Request information

What is the role of anti-Müllerian hormone in female fertility and infertility?

 

Anti-Müllerian hormone (AMH hormone) is one of the naturally occurring hormones in the female body that can give an indication of fertility potential. In this article we look at the implications of this for both fertility and infertility and how an AMH test can give a helpful pointer to both clinicians and patients who may have any concerns on these topics. You may have heard about high FSH low AMH success stories and we will unpack the meaning of these concepts. We also set out what an AMH blood test involves and how long for AMH test results your waiting time may be, what low AMH can mean for your prospects of becoming a parent and some of the facts and myths about how to increase AMH naturally.

Finally we tell you a little about ourselves, how we may be able to offer help to patients with low AMH levels, and what you can expect when you visit an IVI clinic.

 

What is AMH and what is its role in female fertility?

Anti-Müllerian hormone is a substance which developing egg sacs (ovarian follicles) secrete, and its levels are detectable by the simple means of an AMH blood test. The higher the number of eggs remaining in the ovaries, the higher the level of AMH which will show in the bloodstream. Therefore, a low level is considered to be a sign of a low ovarian reserve, i.e. few remaining follicles. This would be normal for a woman who is approaching menopause. By the same token, a woman who has polycystic ovarian syndrome, characterised by the presence of many small ovarian follicles, would normally be expected to show high levels of AMH.

In this way AMH plasma levels reflect the continuous growth of small follicles, and so reflect the size of the remaining follicle pool, thus representing a useful marker of ovarian reserve. Anti-Müllerian hormone is particularly useful as an endocrine marker for assessing the age-related decline of the ovarian pool and consequently its ability to predict future reproductive lifespan. It is particularly useful, although not a complete diagnostic solution, since an AMH test can be carried out at any time of the monthly cycle, and even if the woman concerned is taking oral contraceptives.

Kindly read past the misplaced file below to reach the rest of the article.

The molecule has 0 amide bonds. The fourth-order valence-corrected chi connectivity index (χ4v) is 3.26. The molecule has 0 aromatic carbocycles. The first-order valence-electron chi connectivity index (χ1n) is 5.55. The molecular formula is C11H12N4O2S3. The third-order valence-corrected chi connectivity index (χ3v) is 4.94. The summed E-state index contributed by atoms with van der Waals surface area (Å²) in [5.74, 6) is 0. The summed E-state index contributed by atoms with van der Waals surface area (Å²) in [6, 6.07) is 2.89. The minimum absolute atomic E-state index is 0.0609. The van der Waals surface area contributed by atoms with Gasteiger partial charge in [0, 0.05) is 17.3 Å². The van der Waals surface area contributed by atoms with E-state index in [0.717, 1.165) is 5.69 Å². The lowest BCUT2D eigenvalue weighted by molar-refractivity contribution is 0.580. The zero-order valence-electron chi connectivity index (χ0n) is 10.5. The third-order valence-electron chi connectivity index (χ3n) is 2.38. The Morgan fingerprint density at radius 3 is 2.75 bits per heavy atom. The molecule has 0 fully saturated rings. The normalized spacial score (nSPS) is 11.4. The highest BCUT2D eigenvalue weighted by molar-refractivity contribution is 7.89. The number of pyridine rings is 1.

Often the waiting time for the results of other types of hormonal tests may include the wait for the right point in your monthly cycle for the test to be carried out, and so with AMH this is not an issue. So how long for AMH test results is just a matter of a few days at any time of the month.

 

What is the role of low AMH in infertility?

If you, or you and your partner are aiming to start a family and you have any concerns about the possibility of declining fertility, either because of your age or for any other reason, it would be helpful to have an AMH test. We have noted that this is a good indicator of the remaining reserve of egg follicles in the body. However, if your AMH blood test shows you have low AMH levels, this is not tantamount to a diagnosis of infertility, only of a decline in the level of fertility. The results at this stage do not tell us anything about the quality of the remaining egg follicles. Factors other than age can also affect the ovarian reserve and, in the case of younger women, a low ovarian reserve may not indicate poor oocyte quality.

 

What other tests can help determine the ovarian reserve?

The AMH test is only one of the ways to determine ovarian reserve. Other hormones which play their part in determining fertility or lack of it include:

  • Follicle-stimulating hormone (FSH) which acts on the ovarian follicles by regulating the menstrual cycle and stimulating egg cell production.
  • Luteinizing hormone (LH) controls follicle maturation. An increase in LH level acts as the signal for the ovary to release an egg cell. The LH test allows ovulation to be assessed and can determine whether a woman has reached menopause.
  • Estradiol is the most important of the oestrogens. The test for this hormone (sometimes also known as E2) allows ovary function to be assessed. The test must be carried out between days 3 and 5 of the menstrual cycle.